If there’s any seasonal festival for which the phrase “Kids today don’t know they’re born” is applicable it’s Halloween. If you’ve ever attempted to carve a jack-o-lantern out of a swede, checked an apple for razor blades (paranoid much ’80s parents?!) or been grounded on fright night because “this isn’t bloody E.T. and it’s not nice to scare old ladies” then we’re probably on the same page. For all its Pagan Celtic beginnings (America has Irish immigrants to thank for bringing the festival to its shores in the 1840s), Halloween as an all-singing, all-dancing secular festival has taken its time to peak in the UK. But peak it has with aisles laden with ghoul costumes in Sainsbury’s, streets lined with glowing pumpkins and sweet stashes that last until Christmas. And you know what? We think we like it.
As far as children are concerned, Halloween is a no brainer thanks to the dressing up, staying up late and off-the-scale sugar highs. But what about the rest of us? What makes Halloween a festival we can all get on board with?
It hits at just the right time
Summer is a distant memory but Christmas is far enough away that the Hatchimal/Ocado delivery slot panic hasn’t quite set in yet. Perfect timing for something lighthearted and fun to jazz things up as the nights close in.
It’s a one-day wonder
Unlike Christmas (which seems to take a couple of months) or Bonfire Night (which takes over whatever weekend it lies nearest to), Halloween is strictly a 31 October affair. If it falls on a Saturday you go big. If it falls on a school night you speed through proceedings and put them to bed late covered in a layer of Snazaroo. There’s something relaxing about a festival where once it’s done, it really is done.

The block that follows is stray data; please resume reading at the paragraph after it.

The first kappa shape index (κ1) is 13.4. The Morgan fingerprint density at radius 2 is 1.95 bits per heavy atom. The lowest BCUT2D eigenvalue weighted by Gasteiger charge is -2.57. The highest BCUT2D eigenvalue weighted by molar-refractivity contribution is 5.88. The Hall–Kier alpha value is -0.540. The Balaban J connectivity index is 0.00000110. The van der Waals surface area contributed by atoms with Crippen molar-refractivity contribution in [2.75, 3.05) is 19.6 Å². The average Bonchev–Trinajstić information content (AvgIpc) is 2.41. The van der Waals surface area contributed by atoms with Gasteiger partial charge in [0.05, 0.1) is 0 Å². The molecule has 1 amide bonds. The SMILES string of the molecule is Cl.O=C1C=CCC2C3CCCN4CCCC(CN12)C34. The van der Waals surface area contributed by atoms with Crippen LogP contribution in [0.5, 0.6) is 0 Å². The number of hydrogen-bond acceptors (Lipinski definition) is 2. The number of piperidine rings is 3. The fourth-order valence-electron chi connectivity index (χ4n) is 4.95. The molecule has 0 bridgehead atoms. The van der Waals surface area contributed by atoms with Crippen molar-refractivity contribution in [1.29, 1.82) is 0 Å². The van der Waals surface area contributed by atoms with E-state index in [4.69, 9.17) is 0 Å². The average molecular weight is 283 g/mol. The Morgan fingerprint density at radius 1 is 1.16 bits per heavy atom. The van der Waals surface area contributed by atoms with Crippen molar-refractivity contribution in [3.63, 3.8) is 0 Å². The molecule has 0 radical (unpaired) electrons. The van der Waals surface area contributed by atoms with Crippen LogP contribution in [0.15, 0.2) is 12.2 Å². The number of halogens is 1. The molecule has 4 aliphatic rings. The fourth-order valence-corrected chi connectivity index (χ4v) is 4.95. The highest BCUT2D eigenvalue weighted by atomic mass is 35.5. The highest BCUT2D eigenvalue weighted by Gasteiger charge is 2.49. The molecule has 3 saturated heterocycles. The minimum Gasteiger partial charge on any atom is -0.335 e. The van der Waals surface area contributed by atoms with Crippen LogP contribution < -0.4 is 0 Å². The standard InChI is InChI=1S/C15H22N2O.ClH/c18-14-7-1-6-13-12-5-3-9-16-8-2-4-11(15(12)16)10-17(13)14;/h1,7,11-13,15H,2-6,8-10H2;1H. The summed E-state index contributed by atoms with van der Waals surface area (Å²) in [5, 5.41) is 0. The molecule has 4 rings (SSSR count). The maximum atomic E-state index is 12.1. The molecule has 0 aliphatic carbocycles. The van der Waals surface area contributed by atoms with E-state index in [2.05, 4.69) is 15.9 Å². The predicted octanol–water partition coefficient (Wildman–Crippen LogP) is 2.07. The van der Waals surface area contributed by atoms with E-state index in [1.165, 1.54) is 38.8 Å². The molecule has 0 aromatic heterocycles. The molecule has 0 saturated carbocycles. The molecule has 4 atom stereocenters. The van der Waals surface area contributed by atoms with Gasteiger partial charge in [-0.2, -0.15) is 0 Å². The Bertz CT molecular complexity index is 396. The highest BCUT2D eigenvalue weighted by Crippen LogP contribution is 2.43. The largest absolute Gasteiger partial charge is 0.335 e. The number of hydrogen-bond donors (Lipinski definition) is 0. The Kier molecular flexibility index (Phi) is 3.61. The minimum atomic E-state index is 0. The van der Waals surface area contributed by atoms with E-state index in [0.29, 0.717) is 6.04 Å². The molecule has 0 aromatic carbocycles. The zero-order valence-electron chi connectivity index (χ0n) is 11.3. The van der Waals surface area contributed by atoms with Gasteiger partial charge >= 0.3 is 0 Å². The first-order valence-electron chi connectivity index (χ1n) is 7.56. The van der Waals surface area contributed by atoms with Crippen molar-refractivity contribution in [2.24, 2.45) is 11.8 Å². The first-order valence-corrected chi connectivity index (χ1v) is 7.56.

It’s opt in
No one has to have a Halloween party and no one has to go trick or treating. The lit-pumpkin code (if it’s not lit, don’t knock) means you don’t even have to answer the door to a mob of giggling witches if you don’t fancy it. You can choose to sit the whole thing out no one thinks you’re a weirdo.
Like most autumnal occasions all the associated food is a straight-up crowd-pleaser. Hot dogs, Monster Munch, steaming bowls of pumpkin soup and a shed load of cola bottles for pudding.
Zero shopping angst
What’s not to love about an event where household cobwebs are a decorative feature? Forget Pinterest boards, themes, panic-striken tidy rounds or careful planning, Halloween is all about supermarket sweep decorations and massive bags of Haribo. You’re meant to look like you haven’t slept for a week due to an ill-timed zombie apocalypse. Best of all, you don’t have to buy anyone a bloody present. Win.
Not just for kids. Forgo make-up for a freaky mask or simply make your ‘haven’t slept since I gave birth’ look work for the occasion (see above).
No two ways about it, wandering the streets with a crew of over-excited ghosts is fun. A one-night fiesta of neighbourly exchange, community spirit and high-fiving anyone wearing the same polyester hat as you. Plus there’s none of the over-spending (unless you go crazy for glitter skull wall hangings), family arguments or missing people sadness that so often accompanies Christmas.
Produce a pumpkin and some sharp knives and everyone thinks they’re an artist – with predictably comical results. Hold my drink while I recreate an Edvard Munch right here on this butternut squash…
Two birds, one stone
Once you’ve let them loose on the trick or treating spoils and siphoned off the Black Jacks, there’s usually still enough to fill a ‘jolly jam jar’ for the school winter fair.
The C Word
If you’re itching to get stuck into the festive season simply wait for the clock to strike midnight and you can officially drop the fact you’ve finished your Christmas shopping into conversation without being blacklisted by the entire school playground.